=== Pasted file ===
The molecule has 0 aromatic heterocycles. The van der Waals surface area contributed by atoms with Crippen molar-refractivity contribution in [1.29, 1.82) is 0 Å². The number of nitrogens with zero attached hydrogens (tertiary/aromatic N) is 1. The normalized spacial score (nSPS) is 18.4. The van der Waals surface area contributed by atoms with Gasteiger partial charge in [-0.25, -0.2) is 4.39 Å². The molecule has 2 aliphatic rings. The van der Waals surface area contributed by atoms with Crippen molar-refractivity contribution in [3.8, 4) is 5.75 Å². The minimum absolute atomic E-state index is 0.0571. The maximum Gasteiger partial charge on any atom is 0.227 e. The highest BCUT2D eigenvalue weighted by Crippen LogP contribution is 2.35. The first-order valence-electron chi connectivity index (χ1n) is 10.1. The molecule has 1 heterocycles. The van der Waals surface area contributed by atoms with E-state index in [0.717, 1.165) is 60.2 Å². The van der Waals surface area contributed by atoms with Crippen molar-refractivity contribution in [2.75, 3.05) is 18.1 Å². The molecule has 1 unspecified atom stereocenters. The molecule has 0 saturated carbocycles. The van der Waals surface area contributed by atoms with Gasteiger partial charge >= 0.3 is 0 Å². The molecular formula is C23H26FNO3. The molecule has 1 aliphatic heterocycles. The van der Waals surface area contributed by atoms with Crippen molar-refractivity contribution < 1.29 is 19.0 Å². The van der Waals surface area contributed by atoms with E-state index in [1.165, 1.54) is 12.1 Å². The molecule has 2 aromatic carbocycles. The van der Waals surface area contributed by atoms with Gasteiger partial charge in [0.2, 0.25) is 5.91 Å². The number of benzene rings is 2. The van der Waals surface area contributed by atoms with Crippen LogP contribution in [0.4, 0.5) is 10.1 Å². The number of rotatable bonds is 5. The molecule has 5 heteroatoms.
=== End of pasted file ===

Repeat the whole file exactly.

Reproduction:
The molecule has 0 aromatic heterocycles. The van der Waals surface area contributed by atoms with Crippen molar-refractivity contribution in [1.29, 1.82) is 0 Å². The number of nitrogens with zero attached hydrogens (tertiary/aromatic N) is 1. The normalized spacial score (nSPS) is 18.4. The van der Waals surface area contributed by atoms with Gasteiger partial charge in [-0.25, -0.2) is 4.39 Å². The molecule has 2 aliphatic rings. The van der Waals surface area contributed by atoms with Crippen molar-refractivity contribution in [3.8, 4) is 5.75 Å². The minimum absolute atomic E-state index is 0.0571. The maximum Gasteiger partial charge on any atom is 0.227 e. The highest BCUT2D eigenvalue weighted by Crippen LogP contribution is 2.35. The first-order valence-electron chi connectivity index (χ1n) is 10.1. The molecule has 1 heterocycles. The van der Waals surface area contributed by atoms with E-state index in [0.717, 1.165) is 60.2 Å². The van der Waals surface area contributed by atoms with Crippen molar-refractivity contribution in [2.75, 3.05) is 18.1 Å². The molecule has 1 unspecified atom stereocenters. The molecule has 0 saturated carbocycles. The van der Waals surface area contributed by atoms with Gasteiger partial charge >= 0.3 is 0 Å². The molecular formula is C23H26FNO3. The molecule has 1 aliphatic heterocycles. The van der Waals surface area contributed by atoms with Crippen molar-refractivity contribution < 1.29 is 19.0 Å². The van der Waals surface area contributed by atoms with E-state index in [1.165, 1.54) is 12.1 Å². The molecule has 2 aromatic carbocycles. The van der Waals surface area contributed by atoms with Gasteiger partial charge in [0.2, 0.25) is 5.91 Å². The number of benzene rings is 2. The van der Waals surface area contributed by atoms with Crippen LogP contribution in [0.4, 0.5) is 10.1 Å². The number of rotatable bonds is 5. The molecule has 5 heteroatoms.